Turning Not My Job into a Community Sales Effort

not my job

I had an interesting experience recently.  I was visiting a hotel team/community and was asked to sit in on a staff meeting.  At the end they asked if I had any questions that they might answer and I asked how was each person driving the top line.  Though the Director of Sales had some good things to share, the rest of the community had that funny look in their eyes. Needless to say, the “operations” team was confused and out of their mouth came the words we all hate to hear…”well technically that isn’t my job.”

We have all heard it and even said it…”sales is everyone’s job” and the real question is how do we get everyone selling when most businesses have cut to the bone (and some into the bone).  There is only one solution as we move forward and that is driving the top line.  Those that get focused on it will win over the next 12 to 18 months and those that don’t will learn the lesson that sales performance is the ticket to market place success.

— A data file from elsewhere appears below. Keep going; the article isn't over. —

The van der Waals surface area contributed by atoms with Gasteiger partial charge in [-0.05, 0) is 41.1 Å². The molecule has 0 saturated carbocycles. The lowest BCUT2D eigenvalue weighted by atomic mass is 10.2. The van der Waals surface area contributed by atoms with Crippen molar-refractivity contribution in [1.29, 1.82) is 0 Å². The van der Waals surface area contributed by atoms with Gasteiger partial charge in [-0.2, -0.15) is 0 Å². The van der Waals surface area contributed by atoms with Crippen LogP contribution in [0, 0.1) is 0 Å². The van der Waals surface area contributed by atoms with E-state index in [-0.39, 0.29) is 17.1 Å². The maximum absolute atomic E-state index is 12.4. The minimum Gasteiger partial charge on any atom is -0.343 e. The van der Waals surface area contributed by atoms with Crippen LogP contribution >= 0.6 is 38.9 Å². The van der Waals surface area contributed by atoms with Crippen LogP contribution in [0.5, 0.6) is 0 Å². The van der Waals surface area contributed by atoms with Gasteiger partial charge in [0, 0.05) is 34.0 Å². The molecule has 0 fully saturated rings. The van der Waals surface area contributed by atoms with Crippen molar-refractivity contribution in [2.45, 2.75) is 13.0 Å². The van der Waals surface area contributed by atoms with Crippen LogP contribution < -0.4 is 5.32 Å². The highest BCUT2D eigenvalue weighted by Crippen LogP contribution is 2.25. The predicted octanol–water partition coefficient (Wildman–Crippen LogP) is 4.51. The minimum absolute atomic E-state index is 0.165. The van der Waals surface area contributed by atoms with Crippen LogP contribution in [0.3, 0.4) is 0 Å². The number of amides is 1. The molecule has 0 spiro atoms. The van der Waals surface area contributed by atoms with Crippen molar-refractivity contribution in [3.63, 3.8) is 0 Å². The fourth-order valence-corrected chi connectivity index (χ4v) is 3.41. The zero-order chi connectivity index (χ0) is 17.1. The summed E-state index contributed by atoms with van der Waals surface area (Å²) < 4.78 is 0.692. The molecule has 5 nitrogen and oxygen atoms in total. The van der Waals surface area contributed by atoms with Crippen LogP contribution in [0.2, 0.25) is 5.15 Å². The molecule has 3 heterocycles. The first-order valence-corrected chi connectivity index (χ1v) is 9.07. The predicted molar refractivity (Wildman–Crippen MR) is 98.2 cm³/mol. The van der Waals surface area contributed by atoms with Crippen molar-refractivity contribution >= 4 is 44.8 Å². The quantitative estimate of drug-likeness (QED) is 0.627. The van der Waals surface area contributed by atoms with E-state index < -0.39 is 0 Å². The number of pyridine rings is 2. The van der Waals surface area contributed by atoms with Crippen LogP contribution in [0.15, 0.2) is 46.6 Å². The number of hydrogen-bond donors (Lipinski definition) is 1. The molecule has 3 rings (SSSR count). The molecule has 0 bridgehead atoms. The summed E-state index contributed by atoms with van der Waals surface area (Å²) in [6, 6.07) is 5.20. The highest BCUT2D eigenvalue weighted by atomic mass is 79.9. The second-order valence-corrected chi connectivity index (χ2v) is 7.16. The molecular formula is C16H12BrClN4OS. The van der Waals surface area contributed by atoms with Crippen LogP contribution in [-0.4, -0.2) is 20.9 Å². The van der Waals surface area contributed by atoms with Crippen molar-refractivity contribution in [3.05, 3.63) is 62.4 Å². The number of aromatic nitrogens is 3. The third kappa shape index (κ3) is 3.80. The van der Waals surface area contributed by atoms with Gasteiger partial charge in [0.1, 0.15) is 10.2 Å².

So how do you get everyone selling?  Here are a few ideas to consider:

1. Think “Blue Ocean”.  There are positive things happening in the market place.  Not all businesses are having a tough time.  If you stay open you will start to see and hear things that will open new doors.  I remember recently I was working with a hotel that had a huge dependency on the car industry.  They had all but given up when fuel prices doubled and the talk amongst most of their clients was down right depressing.  When we started to open our minds and started asking the question what are car companies doing to stop this pain and what is happening with the research and development areas we were able to target many untapped clients.  We just had to stop thinking about the industry the same way.  There are a lot of blue oceans out there and when you start looking and listening differently you will see opportunities.  The internet, the news, your key account market trends are just a few places that can help you get curious and explore.